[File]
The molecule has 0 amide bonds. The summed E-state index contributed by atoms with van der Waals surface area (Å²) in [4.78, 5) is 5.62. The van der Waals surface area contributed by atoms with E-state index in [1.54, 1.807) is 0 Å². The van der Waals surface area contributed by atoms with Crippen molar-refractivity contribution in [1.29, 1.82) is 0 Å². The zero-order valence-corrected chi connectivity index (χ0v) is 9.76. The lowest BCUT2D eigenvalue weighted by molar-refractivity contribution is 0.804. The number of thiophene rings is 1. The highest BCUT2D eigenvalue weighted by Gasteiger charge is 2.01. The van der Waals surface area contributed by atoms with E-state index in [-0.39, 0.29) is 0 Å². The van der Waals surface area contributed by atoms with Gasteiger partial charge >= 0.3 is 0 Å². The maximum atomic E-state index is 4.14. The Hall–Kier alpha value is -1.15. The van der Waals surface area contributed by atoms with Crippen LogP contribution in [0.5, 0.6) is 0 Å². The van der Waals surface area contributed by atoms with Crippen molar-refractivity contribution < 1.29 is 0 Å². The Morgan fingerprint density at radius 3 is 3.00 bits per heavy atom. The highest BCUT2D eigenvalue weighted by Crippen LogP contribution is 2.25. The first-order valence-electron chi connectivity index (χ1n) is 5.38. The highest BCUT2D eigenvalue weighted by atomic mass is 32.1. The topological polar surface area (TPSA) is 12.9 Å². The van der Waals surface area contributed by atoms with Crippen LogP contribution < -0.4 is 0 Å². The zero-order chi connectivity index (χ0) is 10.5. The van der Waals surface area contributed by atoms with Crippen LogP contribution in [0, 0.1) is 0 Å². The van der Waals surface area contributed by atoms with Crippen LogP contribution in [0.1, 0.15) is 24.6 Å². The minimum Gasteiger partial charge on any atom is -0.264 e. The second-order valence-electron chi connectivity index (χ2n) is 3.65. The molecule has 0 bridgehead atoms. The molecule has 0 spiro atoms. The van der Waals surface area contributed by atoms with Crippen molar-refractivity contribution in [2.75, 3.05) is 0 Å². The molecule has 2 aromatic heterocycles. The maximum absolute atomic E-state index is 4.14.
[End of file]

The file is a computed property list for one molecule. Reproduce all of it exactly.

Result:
The molecule has 0 amide bonds. The summed E-state index contributed by atoms with van der Waals surface area (Å²) in [4.78, 5) is 5.62. The van der Waals surface area contributed by atoms with E-state index in [1.54, 1.807) is 0 Å². The van der Waals surface area contributed by atoms with Crippen molar-refractivity contribution in [1.29, 1.82) is 0 Å². The zero-order valence-corrected chi connectivity index (χ0v) is 9.76. The lowest BCUT2D eigenvalue weighted by molar-refractivity contribution is 0.804. The number of thiophene rings is 1. The highest BCUT2D eigenvalue weighted by Gasteiger charge is 2.01. The van der Waals surface area contributed by atoms with E-state index in [-0.39, 0.29) is 0 Å². The van der Waals surface area contributed by atoms with Gasteiger partial charge >= 0.3 is 0 Å². The maximum atomic E-state index is 4.14. The Hall–Kier alpha value is -1.15. The van der Waals surface area contributed by atoms with Crippen LogP contribution in [0.5, 0.6) is 0 Å². The van der Waals surface area contributed by atoms with Crippen molar-refractivity contribution < 1.29 is 0 Å². The Morgan fingerprint density at radius 3 is 3.00 bits per heavy atom. The highest BCUT2D eigenvalue weighted by Crippen LogP contribution is 2.25. The first-order valence-electron chi connectivity index (χ1n) is 5.38. The highest BCUT2D eigenvalue weighted by atomic mass is 32.1. The topological polar surface area (TPSA) is 12.9 Å². The van der Waals surface area contributed by atoms with Crippen LogP contribution < -0.4 is 0 Å². The zero-order chi connectivity index (χ0) is 10.5. The van der Waals surface area contributed by atoms with Crippen LogP contribution in [0, 0.1) is 0 Å². The van der Waals surface area contributed by atoms with Crippen LogP contribution in [0.1, 0.15) is 24.6 Å². The minimum Gasteiger partial charge on any atom is -0.264 e. The second-order valence-electron chi connectivity index (χ2n) is 3.65. The molecule has 0 bridgehead atoms. The molecule has 0 spiro atoms. The van der Waals surface area contributed by atoms with Crippen molar-refractivity contribution in [2.75, 3.05) is 0 Å². The molecule has 2 aromatic heterocycles. The maximum absolute atomic E-state index is 4.14.